Potter’s Mill on Main Street
This tract of land was the site of the O’Neal Pottery, where the kindly gentleman and master potter, Peter Wright McAdam, fashioned many fine articles for the households of Daphne and the surrounding area. His artistry with clay is not only local legend, but can be seen on tombstones, which are embellished with weeping willows, acorns and oak leaves. In 1869, when Peter McAdam was a small lad, he sailed with his family in a schooner from Glasgow, Scotland, to New York and then to Mobile Bay, anchoring in Montrose. His father, who was skilled in clay work, established the Montrose Pottery, which he ran with his two sons. After Peter married Florence O’Neal, the witty and winsome daughter of Captain James O’Neal, he moved to Daphne to operate the O’Neal Pottery.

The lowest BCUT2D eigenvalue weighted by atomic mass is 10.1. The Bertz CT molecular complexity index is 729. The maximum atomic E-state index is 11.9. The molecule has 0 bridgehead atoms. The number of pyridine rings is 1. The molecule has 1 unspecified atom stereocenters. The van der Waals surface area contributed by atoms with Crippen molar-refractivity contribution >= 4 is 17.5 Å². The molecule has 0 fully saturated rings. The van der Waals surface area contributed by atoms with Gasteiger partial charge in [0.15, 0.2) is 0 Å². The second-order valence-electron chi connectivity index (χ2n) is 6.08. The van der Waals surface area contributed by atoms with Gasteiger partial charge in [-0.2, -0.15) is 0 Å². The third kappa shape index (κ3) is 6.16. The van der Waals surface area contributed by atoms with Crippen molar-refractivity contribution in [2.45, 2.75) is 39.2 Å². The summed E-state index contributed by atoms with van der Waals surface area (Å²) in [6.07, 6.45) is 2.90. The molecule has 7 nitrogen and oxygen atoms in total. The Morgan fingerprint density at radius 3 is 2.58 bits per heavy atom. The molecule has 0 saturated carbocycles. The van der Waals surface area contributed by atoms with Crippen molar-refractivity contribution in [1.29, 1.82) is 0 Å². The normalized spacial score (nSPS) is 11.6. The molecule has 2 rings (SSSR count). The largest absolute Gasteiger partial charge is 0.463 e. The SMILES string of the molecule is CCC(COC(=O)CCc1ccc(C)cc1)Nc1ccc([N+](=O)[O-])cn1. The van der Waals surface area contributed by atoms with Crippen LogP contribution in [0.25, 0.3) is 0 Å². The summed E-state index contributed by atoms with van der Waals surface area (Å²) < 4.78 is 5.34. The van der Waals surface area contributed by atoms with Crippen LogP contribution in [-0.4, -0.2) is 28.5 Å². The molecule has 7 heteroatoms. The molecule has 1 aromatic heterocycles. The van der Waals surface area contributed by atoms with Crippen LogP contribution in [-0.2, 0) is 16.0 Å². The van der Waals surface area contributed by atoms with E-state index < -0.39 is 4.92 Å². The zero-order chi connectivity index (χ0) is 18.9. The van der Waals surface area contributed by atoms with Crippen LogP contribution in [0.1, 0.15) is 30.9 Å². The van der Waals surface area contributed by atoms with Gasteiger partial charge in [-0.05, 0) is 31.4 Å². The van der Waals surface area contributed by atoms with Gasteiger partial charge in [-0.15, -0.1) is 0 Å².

When children visited the pottery, he always took time to demonstrate the potter’s wheel and to fashion animals of clay for them. A potter’s job was very labor intensive. At its peak, the pottery industry employed one third of the population on the Eastern Shore. Pickaxes were used to dig clay from the ground. Daphne clay is remarkably clean. It was processed in a mule-powered mill (a 6-foot cylinder with rotating metal claws) that cut the clay to obtain the proper consistency. This processing took up to 2 days. For each item, the specified weight of clay was cut by an assistant and handed to the potter. Within minutes, the potter transformed the shapeless lump into a pot, jar, churn, or other item and set it to dry. An average potter could make 200 one-gallon jars in a day at the O’Neal Pottery. The wood-fired kilns were partially underground with up to 8 fireboxes that had to be tended continuously for 7 days and nights to melt the glazes and finish the ware. Another 7 days were needed for cooling the kiln before the doorway could be unbricked and the pottery removed. The O’Neal pottery was located nearly at the junction of Potter’s Mill, McAdam and McMillan Avenues.